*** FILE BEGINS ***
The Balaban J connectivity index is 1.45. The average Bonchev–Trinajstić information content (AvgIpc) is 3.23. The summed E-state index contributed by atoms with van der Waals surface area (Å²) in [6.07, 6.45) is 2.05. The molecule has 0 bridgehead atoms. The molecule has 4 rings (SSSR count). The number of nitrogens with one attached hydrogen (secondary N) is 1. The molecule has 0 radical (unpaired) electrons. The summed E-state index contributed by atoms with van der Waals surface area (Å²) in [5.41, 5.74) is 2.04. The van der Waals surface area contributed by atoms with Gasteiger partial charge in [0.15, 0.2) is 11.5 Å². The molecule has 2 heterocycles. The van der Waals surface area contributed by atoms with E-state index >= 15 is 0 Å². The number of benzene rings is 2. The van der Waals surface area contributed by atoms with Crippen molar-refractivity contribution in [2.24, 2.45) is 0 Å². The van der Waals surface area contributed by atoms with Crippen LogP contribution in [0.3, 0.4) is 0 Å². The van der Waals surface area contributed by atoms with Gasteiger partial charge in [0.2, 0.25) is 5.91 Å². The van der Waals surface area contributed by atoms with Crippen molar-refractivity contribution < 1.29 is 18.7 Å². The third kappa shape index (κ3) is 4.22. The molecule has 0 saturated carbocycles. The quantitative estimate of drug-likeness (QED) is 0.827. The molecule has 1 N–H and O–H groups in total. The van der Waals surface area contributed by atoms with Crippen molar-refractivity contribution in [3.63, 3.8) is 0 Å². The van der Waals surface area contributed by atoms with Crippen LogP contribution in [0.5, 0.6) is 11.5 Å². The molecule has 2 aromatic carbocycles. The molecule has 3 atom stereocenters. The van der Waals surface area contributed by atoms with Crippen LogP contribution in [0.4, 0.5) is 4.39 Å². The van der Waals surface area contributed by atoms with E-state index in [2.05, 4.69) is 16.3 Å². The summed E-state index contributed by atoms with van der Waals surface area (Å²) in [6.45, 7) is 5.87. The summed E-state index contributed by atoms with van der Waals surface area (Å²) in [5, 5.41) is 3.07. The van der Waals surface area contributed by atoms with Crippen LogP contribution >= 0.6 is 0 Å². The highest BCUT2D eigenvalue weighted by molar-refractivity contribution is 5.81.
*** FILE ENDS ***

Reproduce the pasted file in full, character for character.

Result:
The Balaban J connectivity index is 1.45. The average Bonchev–Trinajstić information content (AvgIpc) is 3.23. The summed E-state index contributed by atoms with van der Waals surface area (Å²) in [6.07, 6.45) is 2.05. The molecule has 0 bridgehead atoms. The molecule has 4 rings (SSSR count). The number of nitrogens with one attached hydrogen (secondary N) is 1. The molecule has 0 radical (unpaired) electrons. The summed E-state index contributed by atoms with van der Waals surface area (Å²) in [5.41, 5.74) is 2.04. The van der Waals surface area contributed by atoms with Gasteiger partial charge in [0.15, 0.2) is 11.5 Å². The molecule has 2 heterocycles. The van der Waals surface area contributed by atoms with E-state index >= 15 is 0 Å². The number of benzene rings is 2. The van der Waals surface area contributed by atoms with Crippen molar-refractivity contribution in [2.24, 2.45) is 0 Å². The van der Waals surface area contributed by atoms with Crippen LogP contribution in [0.3, 0.4) is 0 Å². The van der Waals surface area contributed by atoms with Gasteiger partial charge in [0.2, 0.25) is 5.91 Å². The van der Waals surface area contributed by atoms with Crippen molar-refractivity contribution < 1.29 is 18.7 Å². The third kappa shape index (κ3) is 4.22. The molecule has 0 saturated carbocycles. The quantitative estimate of drug-likeness (QED) is 0.827. The molecule has 1 N–H and O–H groups in total. The van der Waals surface area contributed by atoms with Crippen molar-refractivity contribution in [3.63, 3.8) is 0 Å². The van der Waals surface area contributed by atoms with Crippen LogP contribution in [0.5, 0.6) is 11.5 Å². The molecule has 2 aromatic carbocycles. The molecule has 3 atom stereocenters. The van der Waals surface area contributed by atoms with Crippen LogP contribution in [0.4, 0.5) is 4.39 Å². The van der Waals surface area contributed by atoms with E-state index in [2.05, 4.69) is 16.3 Å². The summed E-state index contributed by atoms with van der Waals surface area (Å²) in [6.45, 7) is 5.87. The summed E-state index contributed by atoms with van der Waals surface area (Å²) in [5, 5.41) is 3.07. The van der Waals surface area contributed by atoms with Crippen LogP contribution >= 0.6 is 0 Å². The highest BCUT2D eigenvalue weighted by molar-refractivity contribution is 5.81.